Holden Lewis March 10, 2017
Goodbye, 3-point-something percent mortgage! *sniff* I’ll miss you!
In the past five years, mortgage rates have been below 4 percent almost half the time (125 of the last 260 weeks, to be exact). The 30-year fixed bottomed out at 3.5 percent on Dec. 5, 2012. Here’s that frabjous (it really is a word!) day on my spreadsheet.
Yeah, I highlighted the record-low rate and boldfaced it. #ExcelGeek
It’s not breathing
And now the 3-point-something percent mortgage is gone. I won’t say it’s dead, ’cause you never know. But I’m poking it with a stick and it ain’t moving. Case in point: In this week’s Bankrate survey, the 30-year fixed rate averaged 4.38 percent.
That’s why you shouldn’t wait around for mortgage rates to fall. If you’re ready to buy a home, get a mortgage quote now so you can figure out how much house you can afford, and then go house-hunting.
Here’s why you should say “We’ll always have Paris” to mortgage rates under 4 percent:
- The move to over-4 percent rates was swift and decisive. Mortgages lingered under 4 percent almost all last year. Then the election happened. Mortgage rates zoomed a quarter of a percentage point the week after the election. (That’s a big jump in just one week.) They kept rising. Rates are three-quarters of a percentage point higher than six months ago.
- The Federal Reserve is about to start a long rate-raising campaign. It hiked the federal funds rate once in 2015 and once in 2016. Those were tentative steps. The Fed almost certainly will hike short-term rates on Wednesday, and it’ll probably raise rates two more times this year.
A.W. says I’m right
I ran my theory past a few people this week, just to make sure I’m right on the “Farewell to 3s.” “I think you’re correct,” A.W. Pickel III, an executive with AmCap Mortgage, told me. But: “Obviously a major catastrophe of some type, a black swan event, could return us to that,” he said.
Two people told me that I basically haven’t been poking sub-4 percent rates with that stick long enough. One is Mike Chadwick, a certified financial planner with Chadwick Financial Advisors, who told me: “My suspicion is the way this plays out, they raise rates a few more times and eventually the economy is going to roll over.”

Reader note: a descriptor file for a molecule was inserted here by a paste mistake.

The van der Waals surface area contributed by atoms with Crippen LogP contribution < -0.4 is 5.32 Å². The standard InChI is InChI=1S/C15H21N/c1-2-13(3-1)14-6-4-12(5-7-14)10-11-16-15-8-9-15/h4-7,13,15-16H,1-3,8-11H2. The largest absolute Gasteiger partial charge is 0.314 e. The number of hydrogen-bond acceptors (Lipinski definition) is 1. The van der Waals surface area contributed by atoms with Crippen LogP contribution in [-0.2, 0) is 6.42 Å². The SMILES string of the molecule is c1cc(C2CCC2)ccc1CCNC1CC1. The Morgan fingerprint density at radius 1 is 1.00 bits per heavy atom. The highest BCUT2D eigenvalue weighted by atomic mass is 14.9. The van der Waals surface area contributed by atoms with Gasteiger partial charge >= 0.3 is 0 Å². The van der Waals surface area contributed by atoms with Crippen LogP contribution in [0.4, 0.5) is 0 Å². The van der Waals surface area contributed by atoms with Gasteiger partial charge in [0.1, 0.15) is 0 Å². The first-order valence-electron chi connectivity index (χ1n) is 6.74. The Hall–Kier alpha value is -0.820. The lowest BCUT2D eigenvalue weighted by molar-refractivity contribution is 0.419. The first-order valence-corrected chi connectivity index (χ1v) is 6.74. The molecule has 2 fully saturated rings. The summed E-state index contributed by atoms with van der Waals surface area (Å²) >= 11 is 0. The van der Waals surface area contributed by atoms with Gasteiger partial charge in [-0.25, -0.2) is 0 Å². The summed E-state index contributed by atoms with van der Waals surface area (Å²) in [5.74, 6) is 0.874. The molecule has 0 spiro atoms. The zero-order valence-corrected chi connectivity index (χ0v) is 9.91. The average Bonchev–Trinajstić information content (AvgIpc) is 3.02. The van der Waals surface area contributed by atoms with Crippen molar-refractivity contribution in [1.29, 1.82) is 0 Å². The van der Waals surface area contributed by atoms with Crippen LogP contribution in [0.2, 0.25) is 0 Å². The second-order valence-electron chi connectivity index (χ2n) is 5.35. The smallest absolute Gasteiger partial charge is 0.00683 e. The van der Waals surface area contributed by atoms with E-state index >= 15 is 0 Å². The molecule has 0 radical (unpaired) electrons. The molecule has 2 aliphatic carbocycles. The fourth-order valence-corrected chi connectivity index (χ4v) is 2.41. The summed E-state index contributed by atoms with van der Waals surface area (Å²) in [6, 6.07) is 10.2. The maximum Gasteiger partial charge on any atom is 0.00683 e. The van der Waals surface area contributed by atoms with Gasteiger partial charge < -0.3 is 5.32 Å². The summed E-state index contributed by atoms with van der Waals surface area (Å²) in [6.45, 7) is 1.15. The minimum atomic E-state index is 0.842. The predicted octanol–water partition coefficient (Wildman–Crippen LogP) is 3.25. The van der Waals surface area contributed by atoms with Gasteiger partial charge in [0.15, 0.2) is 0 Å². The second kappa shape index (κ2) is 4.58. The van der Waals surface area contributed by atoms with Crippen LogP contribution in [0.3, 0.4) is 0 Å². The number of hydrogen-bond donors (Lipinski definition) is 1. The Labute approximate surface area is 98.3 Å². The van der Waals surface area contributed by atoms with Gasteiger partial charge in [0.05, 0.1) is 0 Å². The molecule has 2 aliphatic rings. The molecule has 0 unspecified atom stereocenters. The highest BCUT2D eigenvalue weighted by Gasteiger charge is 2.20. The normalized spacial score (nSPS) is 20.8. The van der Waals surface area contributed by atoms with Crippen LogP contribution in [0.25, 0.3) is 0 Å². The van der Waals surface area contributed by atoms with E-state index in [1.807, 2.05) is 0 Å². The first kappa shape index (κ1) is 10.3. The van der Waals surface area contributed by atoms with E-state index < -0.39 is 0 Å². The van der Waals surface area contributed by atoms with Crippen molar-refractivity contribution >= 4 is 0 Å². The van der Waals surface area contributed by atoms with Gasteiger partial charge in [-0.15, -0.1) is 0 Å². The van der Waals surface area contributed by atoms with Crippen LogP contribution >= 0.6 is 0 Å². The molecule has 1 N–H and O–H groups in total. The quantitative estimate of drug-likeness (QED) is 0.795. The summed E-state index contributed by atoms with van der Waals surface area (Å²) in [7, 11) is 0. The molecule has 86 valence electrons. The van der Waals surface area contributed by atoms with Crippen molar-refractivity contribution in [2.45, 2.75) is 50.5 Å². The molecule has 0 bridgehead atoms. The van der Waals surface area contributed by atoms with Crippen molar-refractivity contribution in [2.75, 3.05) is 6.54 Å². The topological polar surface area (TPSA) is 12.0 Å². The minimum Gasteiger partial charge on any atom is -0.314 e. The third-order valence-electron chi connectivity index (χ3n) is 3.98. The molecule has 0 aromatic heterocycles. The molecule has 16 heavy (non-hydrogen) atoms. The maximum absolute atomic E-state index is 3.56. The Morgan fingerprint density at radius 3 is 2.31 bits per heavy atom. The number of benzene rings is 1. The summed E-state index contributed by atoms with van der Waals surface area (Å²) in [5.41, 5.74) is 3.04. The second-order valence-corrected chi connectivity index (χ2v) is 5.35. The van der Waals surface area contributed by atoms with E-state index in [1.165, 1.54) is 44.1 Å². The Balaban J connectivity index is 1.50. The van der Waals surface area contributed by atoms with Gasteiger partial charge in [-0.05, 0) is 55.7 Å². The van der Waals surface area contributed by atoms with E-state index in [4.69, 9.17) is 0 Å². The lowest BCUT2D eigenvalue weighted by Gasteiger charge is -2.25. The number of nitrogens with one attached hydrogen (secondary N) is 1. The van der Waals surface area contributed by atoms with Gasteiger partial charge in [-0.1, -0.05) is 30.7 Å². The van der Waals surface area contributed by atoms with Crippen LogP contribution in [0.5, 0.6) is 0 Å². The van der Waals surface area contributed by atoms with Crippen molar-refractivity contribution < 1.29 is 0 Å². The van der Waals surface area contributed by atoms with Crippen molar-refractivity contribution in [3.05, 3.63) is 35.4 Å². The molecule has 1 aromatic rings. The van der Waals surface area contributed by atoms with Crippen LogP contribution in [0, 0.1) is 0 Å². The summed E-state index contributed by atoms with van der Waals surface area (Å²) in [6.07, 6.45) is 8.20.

That’s basically what happens when you poke a dead animal with a stick too hard: It rolls over. But anyway, Chadwick says if the economy goes belly-up, mortgage rates below 4 percent could happen again.
OK, I’m done with the dead-animal talk. Moving on!
Suburb is where the home is
Guess which generation is most likely to buy a house in the suburbs? Wrong. It’s millennials.
In 2016, 57 percent of millennial homebuyers bought in suburbia, according to the National Association of Realtors. That’s a slightly higher percentage than among Gen-Xers and the Silent Generation.
I’ve been saying all along that when millennials start buying homes in big numbers, they’ll move to the suburbs, just as previous generations did. When Americans get married and have kids, they want a lawn of their own, with a house in the middle of it. On a cul-de-sac. With nice schools nearby.
Millennials: Just like their parents and grandparents.
And guess which generation is most likely to buy homes in what the Realtors call “urban area/central city”? Millennials again, with Gen-Xers close behind.
Mortgage rates: Lock now
Mortgages didn’t wait for next week’s Fed meeting. Rates went up before the Federal Reserve could get around to its own rate hike. See the details, including my recommendations on whether to lock or float your mortgage rate. Hint: The sooner you apply for a mortgage, the better. No pressure or anything!
RTI comment of the week
Every week, Bankrate posts the Rate Trend Index, in which loan officers predict whether mortgage rates will go up, down or stay about the same in the coming week. Here’s the comment of the week:
Vote: Up. “21 years ago the Labor Department announced that jobs increased 705,000 for February 1996. Mortgage rates jumped a half point that month, from February to March. While I don’t expect the same kind of number this week, I wouldn’t be surprised by a number that beats expectations, similar to what we saw from ADP this week. More often than not, looking back, rates in March have increased a bit from February averages and I expect the same this month.”
— Jim Sahnger, mortgage planner, Schaffer Mortgage, Palm Beach Gardens, Florida
Making reverse mortgages popular
Round up 10 homeowners at random, all age 65 or older. Ask them if they’re worried about retirement finances. Three or four of them will say yes, they are concerned. Yet eight of them will tell you they don’t want to tap their home’s equity.
That’s according to a survey commissioned by Fannie Mae. Here’s the thing: People age 65 and older own $3.1 trillion in home equity that they could borrow from. But they borrow very little of it.
Even if reverse mortgages were simplified so they were easier to qualify for, “behavioral and attitudinal barriers would keep many senior homeowners from tapping their housing wealth,” Urban Institute researchers Karan Kaul and Laurie Goodman write.
That’s another way of saying that seniors tend to want to avoid debt. They want to leave something to their heirs, and they want to save money for emergencies or long-term care.
For a lot of seniors, a reverse mortgage would a good, sensible way of easing bumps in the road of the retirement years. Read one woman’s reverse mortgage success story.